Just read an article on the Passive Guy about ‘…a leaked confidential document prepared by Facebook that revealed the company had offered advertisers the opportunity to target 6.4 million younger users, some only 14 years old, during moments of psychological vulnerability, such as when they felt “worthless,” “insecure,” “stressed,” “defeated,” “anxious,” and like a “failure.”

I was shocked. I’ve never made any secret of the fact that I don’t like Facebook. I’ve even compared Facebook to Big Brother, but this? This goes beyond anything that I would call ‘normal’ business practices. Is this truly the shape of the new world? Are we truly prepared to accept this behaviour as normal?

But wait, there’s more. One of the comments to the article was this:

‘ If you are that entwined with Facebook then you pretty much deserve what you get.’

Really? I replied with this:

‘I’m Australian and I don’t automatically blame the victim. I loathe Facebook and the more I learn about it the more I hate what it’s doing. If this article is accurate, then it’s Facebook that deserves condemnation, not the young and vulnerable who are only doing what millions? billions? of other vulnerable people are doing worldwide…’

Facebook is a monster that we created because we are the only product that Mark Zuckerberg sells. Think about it.

Meeks


Nillumbik budget ‘highlights’, 2017-18

I live in North Warrandyte. That means I’m stuck with Nillumbik Shire Council. This is the most expensive council in Victoria. We pay an obscene amount in rates. This year, the council boasts that it won’t raise rates. Yay.

This is also the same council that wants Residents to embed their houses in the bush despite the bushfire danger. Clearly, they don’t believe that Black Saturday can ever happen again. The proof is in the priority they place on bushfire mitigation. The following figures are taken directly from ‘Living in the landscape’, the Nillumbik Shire Council newsletter. The only change I’ve made is to sort the table by the cost. Have a look at this council’s priorities:

As you can see, $1,100,000 is considered more than enough for ’emergency management’ while a sporting redevelopment deserves almost twice as much at $1,795,000. I guess they figure that when a massive bushfire comes through again, we’ll all be dead and won’t be able to complain about their disregard for our health and safety.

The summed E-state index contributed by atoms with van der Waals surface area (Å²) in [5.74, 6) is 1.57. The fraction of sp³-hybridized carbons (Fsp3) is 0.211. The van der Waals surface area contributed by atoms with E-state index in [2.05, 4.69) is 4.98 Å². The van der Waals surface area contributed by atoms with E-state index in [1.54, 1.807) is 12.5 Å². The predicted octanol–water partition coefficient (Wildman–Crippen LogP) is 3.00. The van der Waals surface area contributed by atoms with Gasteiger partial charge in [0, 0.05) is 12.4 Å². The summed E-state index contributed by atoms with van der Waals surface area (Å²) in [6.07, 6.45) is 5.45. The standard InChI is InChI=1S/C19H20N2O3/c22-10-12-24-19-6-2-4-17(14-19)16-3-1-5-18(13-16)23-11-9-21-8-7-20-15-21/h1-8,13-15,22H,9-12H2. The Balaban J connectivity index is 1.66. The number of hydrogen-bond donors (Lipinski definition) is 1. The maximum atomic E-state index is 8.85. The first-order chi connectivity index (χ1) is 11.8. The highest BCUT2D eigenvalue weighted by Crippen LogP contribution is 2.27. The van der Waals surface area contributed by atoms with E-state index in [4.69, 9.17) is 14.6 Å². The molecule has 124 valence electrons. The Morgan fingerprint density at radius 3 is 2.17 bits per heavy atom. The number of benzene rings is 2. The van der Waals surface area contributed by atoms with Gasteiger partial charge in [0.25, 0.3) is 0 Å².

Meeks


Email to the PM re #Adani

I just sent this email to the Prime Minister of Australia, Malcolm Turnbull:

Just for the record, I do not know the PM, but I did ‘chat’ with him by email after he lost to Tony Abbott, way back when. At the time, I wanted to congratulation him on being a man of integrity, even if he was a Liberal. I still receive updates from his staff.

And that brings me to the second point I want to clarify: I know the PM won’t read this email of mine. It is quite possible that his staffers won’t read it either. In all likelihood, the subject line of ‘Adani’ will be more than enough to get it binned sight unseen.

But…

I know Climate Change is real.

I know its caused by us, and

I know that our long-term survival requires that we do something about it.

Digging up more coal is not the answer. And neither is paying a ridiculous amount of money to gain a very few jobs in Queensland. The 10,000 jobs bandied about were never a reality. The truth is that if Adani goes ahead, we’ll be lucky to get 1500 jobs.

$900,000,000 [the cost of the rail link] divided by 1500 equals $600,000.

Think about it, one job will cost us 600,000 dollars.

I’m no mathematician, but that doesn’t seem like a very good deal to me.

If you agree, please pass this on. The more Australians who know what’s really involved, and get angry, the better our chances of actually stopping this madness. Trickledown economics has never worked, especially when it comes via the Cayman Island tax haven. We really are smarter than this.

Meeks


The problem with capitalism…in a ball

Unless you’re a golfer, you probably don’t think about golf balls. But a new US lawsuit about these little dimpled spheres has an economics lesson for all shoppers, showing why consumers have cause for concern when companies use court for sport. Costco, the wholesale membership club, rocked the golf world in 2016 when it started…

via A lawsuit over Costco golf balls shows why we can’t have nice things cheap — Quartz

The practice of Capitalism is more people-friendly than say, Totalitarianism, because it requires people to be consumers, and that is something people are happy to be. But to work properly, Capitalism requires the checks and balances of a healthy, competitive marketplace.

Using the law as a way to get rid of the competition may be ‘legal’ and ‘clever’, but it’s also a bully’s scam. The law is meant to be an equalizer, not a weapon. Frivolous legal action should have punitive consequences. While it does not, the law becomes complicit in the scam.

Perhaps I’m naive. Okay, I know I’m naive, but I did not expect the companies being bullied to accepted the inequity of their situation without protest. Excuse me? You’ve just lost your company for no good reason, and you grudgingly admire the tactic that made you lose?

Is this really the way we want our world to run?